Of course, using the land to answer the housing shortage is only part of what is included in the bill’s language. There is a universe of additional considerations that come with these development projects.
According to the bill, space would also need to be made for “allowable community amenity,” such as a community assembly facility, a firefighting facility, a grocery store, a health clinic, a hospital (including associated lodging), a library, at least one place of worship, police facilities, recreational facilities, and a primary or secondary school.
It would also require water, sewer, electricity, communications infrastructure, and some connection to public transit — all the things that go along with building a new housing community.
Finally, there will also be the need for industrial areas “occupied by land uses or facilities, the primary operation of which involves manufacturing, assembling, processing, extracting, or otherwise treating raw materials, semifinished [sic] products, or finished products for distribution to wholesale or retail markets.”
And it’s not just the “dusty, sagebrush-covered land you see along the highway,” as Sen. Lee says in his promotional video for the bill. It will include far more valuable tracts around crowded cities that would impose on vital habitats.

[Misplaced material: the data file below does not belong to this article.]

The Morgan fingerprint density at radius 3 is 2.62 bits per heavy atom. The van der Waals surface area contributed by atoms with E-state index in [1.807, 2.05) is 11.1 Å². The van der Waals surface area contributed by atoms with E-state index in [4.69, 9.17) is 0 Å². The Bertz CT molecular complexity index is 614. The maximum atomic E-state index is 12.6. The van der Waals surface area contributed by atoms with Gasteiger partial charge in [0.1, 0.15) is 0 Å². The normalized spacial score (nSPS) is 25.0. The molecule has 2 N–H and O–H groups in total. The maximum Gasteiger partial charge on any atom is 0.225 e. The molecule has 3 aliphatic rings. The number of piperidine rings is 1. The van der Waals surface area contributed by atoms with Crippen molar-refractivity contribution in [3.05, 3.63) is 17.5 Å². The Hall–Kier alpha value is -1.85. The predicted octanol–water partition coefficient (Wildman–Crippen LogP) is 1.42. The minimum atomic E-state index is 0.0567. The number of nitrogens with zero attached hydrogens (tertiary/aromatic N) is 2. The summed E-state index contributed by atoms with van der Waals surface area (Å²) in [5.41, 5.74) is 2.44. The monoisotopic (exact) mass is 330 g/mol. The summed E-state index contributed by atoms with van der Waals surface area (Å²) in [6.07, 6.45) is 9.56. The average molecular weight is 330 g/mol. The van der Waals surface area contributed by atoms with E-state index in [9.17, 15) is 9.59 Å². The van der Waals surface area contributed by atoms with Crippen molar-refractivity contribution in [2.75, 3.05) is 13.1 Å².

Whitwam says he knows the potential for development to creep further into even more critical areas as a result of this bill will set a very real and dangerous precedent — and he’s ringing the alarm.
“If Sen. Mike Lee realizes his long-standing goals of transferring federally managed BLM lands to the states or selling them off to private interests for development,” Whitwam said, “that habitat and those hunting opportunities that we all enjoy could be lost forever.”
The Center for Western Priorities has also called Sen. Lee’s legislation misguided.
“While some Western lawmakers have supported Lee’s radical ideas…they haven’t gained much traction in the past,” the group said in a statement. “Perhaps that’s because Congress doesn’t understand Western issues, as Lee likes to say, or perhaps it’s because they see his legislation for what it is: a thinly-veiled attack on public lands.”